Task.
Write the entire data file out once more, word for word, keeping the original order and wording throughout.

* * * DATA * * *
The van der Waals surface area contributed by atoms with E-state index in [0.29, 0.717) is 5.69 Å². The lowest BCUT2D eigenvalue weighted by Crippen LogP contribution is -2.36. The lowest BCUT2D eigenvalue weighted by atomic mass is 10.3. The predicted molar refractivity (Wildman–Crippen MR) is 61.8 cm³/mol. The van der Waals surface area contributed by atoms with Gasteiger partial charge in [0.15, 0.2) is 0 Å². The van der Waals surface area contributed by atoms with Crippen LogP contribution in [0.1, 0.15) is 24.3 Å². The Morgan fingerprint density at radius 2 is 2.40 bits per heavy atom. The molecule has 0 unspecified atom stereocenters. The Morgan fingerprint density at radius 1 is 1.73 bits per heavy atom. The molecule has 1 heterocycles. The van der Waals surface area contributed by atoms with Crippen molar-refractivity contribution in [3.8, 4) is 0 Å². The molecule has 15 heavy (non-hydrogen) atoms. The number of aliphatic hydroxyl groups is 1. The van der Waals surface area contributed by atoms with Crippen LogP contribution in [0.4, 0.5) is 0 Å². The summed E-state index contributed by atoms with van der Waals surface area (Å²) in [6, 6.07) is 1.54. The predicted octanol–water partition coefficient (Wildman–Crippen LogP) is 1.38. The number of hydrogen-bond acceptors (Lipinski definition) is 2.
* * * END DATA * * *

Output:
The van der Waals surface area contributed by atoms with E-state index in [0.29, 0.717) is 5.69 Å². The lowest BCUT2D eigenvalue weighted by Crippen LogP contribution is -2.36. The lowest BCUT2D eigenvalue weighted by atomic mass is 10.3. The predicted molar refractivity (Wildman–Crippen MR) is 61.8 cm³/mol. The van der Waals surface area contributed by atoms with Gasteiger partial charge in [0.15, 0.2) is 0 Å². The van der Waals surface area contributed by atoms with Crippen LogP contribution in [0.1, 0.15) is 24.3 Å². The Morgan fingerprint density at radius 2 is 2.40 bits per heavy atom. The molecule has 0 unspecified atom stereocenters. The Morgan fingerprint density at radius 1 is 1.73 bits per heavy atom. The molecule has 1 heterocycles. The van der Waals surface area contributed by atoms with Crippen molar-refractivity contribution in [3.8, 4) is 0 Å². The molecule has 15 heavy (non-hydrogen) atoms. The number of aliphatic hydroxyl groups is 1. The van der Waals surface area contributed by atoms with Crippen LogP contribution in [0.4, 0.5) is 0 Å². The summed E-state index contributed by atoms with van der Waals surface area (Å²) in [6, 6.07) is 1.54. The predicted octanol–water partition coefficient (Wildman–Crippen LogP) is 1.38. The number of hydrogen-bond acceptors (Lipinski definition) is 2.